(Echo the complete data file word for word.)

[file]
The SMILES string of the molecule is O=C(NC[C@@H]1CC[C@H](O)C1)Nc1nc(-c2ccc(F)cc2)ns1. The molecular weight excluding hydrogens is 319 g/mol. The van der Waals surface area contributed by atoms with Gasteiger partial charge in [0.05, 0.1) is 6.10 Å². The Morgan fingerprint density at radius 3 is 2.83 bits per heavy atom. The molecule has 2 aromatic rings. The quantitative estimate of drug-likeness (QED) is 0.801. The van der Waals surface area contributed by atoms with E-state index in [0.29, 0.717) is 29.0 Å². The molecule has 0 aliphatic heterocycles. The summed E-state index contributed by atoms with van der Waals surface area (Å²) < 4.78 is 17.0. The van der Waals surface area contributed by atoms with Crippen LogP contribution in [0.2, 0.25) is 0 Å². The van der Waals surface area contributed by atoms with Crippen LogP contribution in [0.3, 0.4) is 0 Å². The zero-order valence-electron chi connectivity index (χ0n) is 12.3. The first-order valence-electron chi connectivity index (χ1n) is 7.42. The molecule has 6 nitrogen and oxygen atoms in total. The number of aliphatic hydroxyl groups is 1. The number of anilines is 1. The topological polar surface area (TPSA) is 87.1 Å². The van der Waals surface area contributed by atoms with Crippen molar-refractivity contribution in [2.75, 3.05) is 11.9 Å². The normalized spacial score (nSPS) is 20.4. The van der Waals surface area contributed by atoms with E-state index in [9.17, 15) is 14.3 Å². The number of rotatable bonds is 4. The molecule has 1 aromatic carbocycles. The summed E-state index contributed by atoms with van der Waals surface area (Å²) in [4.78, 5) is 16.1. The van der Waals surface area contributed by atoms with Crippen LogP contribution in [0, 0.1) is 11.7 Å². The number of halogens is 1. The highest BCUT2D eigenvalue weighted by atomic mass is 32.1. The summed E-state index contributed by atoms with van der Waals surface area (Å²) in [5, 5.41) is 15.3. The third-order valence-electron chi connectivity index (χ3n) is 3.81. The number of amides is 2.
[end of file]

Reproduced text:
The SMILES string of the molecule is O=C(NC[C@@H]1CC[C@H](O)C1)Nc1nc(-c2ccc(F)cc2)ns1. The molecular weight excluding hydrogens is 319 g/mol. The van der Waals surface area contributed by atoms with Gasteiger partial charge in [0.05, 0.1) is 6.10 Å². The Morgan fingerprint density at radius 3 is 2.83 bits per heavy atom. The molecule has 2 aromatic rings. The quantitative estimate of drug-likeness (QED) is 0.801. The van der Waals surface area contributed by atoms with E-state index in [0.29, 0.717) is 29.0 Å². The molecule has 0 aliphatic heterocycles. The summed E-state index contributed by atoms with van der Waals surface area (Å²) < 4.78 is 17.0. The van der Waals surface area contributed by atoms with Crippen LogP contribution in [0.2, 0.25) is 0 Å². The van der Waals surface area contributed by atoms with Crippen LogP contribution in [0.3, 0.4) is 0 Å². The zero-order valence-electron chi connectivity index (χ0n) is 12.3. The first-order valence-electron chi connectivity index (χ1n) is 7.42. The molecule has 6 nitrogen and oxygen atoms in total. The number of aliphatic hydroxyl groups is 1. The number of anilines is 1. The topological polar surface area (TPSA) is 87.1 Å². The van der Waals surface area contributed by atoms with Crippen molar-refractivity contribution in [2.75, 3.05) is 11.9 Å². The normalized spacial score (nSPS) is 20.4. The van der Waals surface area contributed by atoms with E-state index in [9.17, 15) is 14.3 Å². The number of rotatable bonds is 4. The molecule has 1 aromatic carbocycles. The summed E-state index contributed by atoms with van der Waals surface area (Å²) in [4.78, 5) is 16.1. The van der Waals surface area contributed by atoms with Crippen LogP contribution in [0, 0.1) is 11.7 Å². The number of halogens is 1. The highest BCUT2D eigenvalue weighted by atomic mass is 32.1. The summed E-state index contributed by atoms with van der Waals surface area (Å²) in [5, 5.41) is 15.3. The third-order valence-electron chi connectivity index (χ3n) is 3.81. The number of amides is 2.